–Michael Fox, vice president and chief commercial officer at Valid, a global provider of technology solutions for mobile, identity, data and payments that is the fifth-largest producer of SIM Cards in the world, and is among the world’s 10 largest manufacturers of banking cards

7. The Road Less Stupid by Keith J. Cunningham

“Most entrepreneurs are going 100 miles per hour in dozens of different directions, but most of us don’t even take five minutes of quiet time to think and plan. At the very start of the book, Cunningham asks: ‘How much money would you have right now if I gave you the ability to unwind any three financial decisions you have ever made?’ We all have great ideas, but sometimes the best successes are the mistakes we didn’t make. Cunningham’s book is full of insightful concepts, and I have seen tangible results from an amazingly simple one — set aside thinking time every day to work out all the variables and consequences in your plan so as to avoid those mistakes.”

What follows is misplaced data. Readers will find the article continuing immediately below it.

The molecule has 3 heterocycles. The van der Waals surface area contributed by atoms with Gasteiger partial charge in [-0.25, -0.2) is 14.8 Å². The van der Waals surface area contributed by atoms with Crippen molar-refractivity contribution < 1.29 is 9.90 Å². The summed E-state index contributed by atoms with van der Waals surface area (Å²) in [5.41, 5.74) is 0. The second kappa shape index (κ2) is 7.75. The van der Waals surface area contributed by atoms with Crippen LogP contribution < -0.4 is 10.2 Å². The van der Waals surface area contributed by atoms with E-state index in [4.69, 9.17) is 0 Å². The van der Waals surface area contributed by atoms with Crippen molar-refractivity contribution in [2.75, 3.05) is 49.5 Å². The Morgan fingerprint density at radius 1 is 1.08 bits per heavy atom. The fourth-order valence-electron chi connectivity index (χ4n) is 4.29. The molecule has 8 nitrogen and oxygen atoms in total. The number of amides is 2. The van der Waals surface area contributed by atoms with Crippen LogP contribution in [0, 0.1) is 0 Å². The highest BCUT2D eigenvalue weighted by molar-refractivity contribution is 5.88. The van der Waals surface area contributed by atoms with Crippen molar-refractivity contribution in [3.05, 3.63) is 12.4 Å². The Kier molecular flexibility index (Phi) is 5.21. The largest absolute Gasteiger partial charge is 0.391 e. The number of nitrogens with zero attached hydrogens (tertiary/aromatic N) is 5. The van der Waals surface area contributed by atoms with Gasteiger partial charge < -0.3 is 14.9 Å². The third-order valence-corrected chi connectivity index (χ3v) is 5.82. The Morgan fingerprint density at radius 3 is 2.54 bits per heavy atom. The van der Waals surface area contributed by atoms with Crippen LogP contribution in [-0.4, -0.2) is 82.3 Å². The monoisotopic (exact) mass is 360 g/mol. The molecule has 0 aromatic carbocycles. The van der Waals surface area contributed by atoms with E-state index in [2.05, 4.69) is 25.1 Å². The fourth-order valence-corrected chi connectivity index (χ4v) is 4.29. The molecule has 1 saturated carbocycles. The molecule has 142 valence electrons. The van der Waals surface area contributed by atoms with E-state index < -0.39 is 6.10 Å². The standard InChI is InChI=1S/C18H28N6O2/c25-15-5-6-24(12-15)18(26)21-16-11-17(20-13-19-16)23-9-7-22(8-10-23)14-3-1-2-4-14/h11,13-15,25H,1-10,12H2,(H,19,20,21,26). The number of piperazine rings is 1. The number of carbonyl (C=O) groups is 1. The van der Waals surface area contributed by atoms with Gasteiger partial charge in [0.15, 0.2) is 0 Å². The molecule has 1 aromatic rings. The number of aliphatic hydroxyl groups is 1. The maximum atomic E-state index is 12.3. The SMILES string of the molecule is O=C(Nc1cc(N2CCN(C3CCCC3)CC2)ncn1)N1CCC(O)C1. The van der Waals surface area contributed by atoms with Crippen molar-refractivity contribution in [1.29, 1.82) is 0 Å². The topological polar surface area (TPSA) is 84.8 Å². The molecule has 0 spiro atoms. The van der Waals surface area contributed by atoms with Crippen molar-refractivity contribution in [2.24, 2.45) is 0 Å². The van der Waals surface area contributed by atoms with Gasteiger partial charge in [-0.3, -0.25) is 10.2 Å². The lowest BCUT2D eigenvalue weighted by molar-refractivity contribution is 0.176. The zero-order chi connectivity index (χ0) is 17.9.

–Avi Weintraub, Fort Lauderdale chair of TIGER 21, a peer membership organization with more than 700 high-net-worth wealth creators and preservers worldwide, and CEO of The Weintraub Companies, an Inc. 500 construction company

8. Feck Perfuction by James Victore

“My Stevie award-winning sister sent me [this] book… [T]he main theme: action over perfection. Everything about your life is a test of your character. From obstacles in front of you, to the fear inside you, to the naysayers beside you. Success is how you tackle these tests. And it’s all up to you whether you play the victim or the hero. The imperfect actions of the hero are far greater than the inaction of the victim. It comes down to fighting to find the light, by being resourceful and breaking through to the other side of your greatness, and most importantly influencing your employees and colleagues.”

–Lori Taylor, co-CEO of Better Choice Company, a global health and wellness business for animals, serving 150,000 customers with 62,000 product shipments per month 

9. The 5 AM Club by Robin Sharma

“I live this methodology. I wake up at 4:45 a.m. and I am in the gym by 5:00 a.m. The mental clarity and focus that owning the morning provides me sets my day up for success. It gives me the opportunity to work through my thoughts and goals for the day to ensure I make every day a meaningful and productive one. The routine provides me with discipline that radiates throughout all aspects of my professional life.”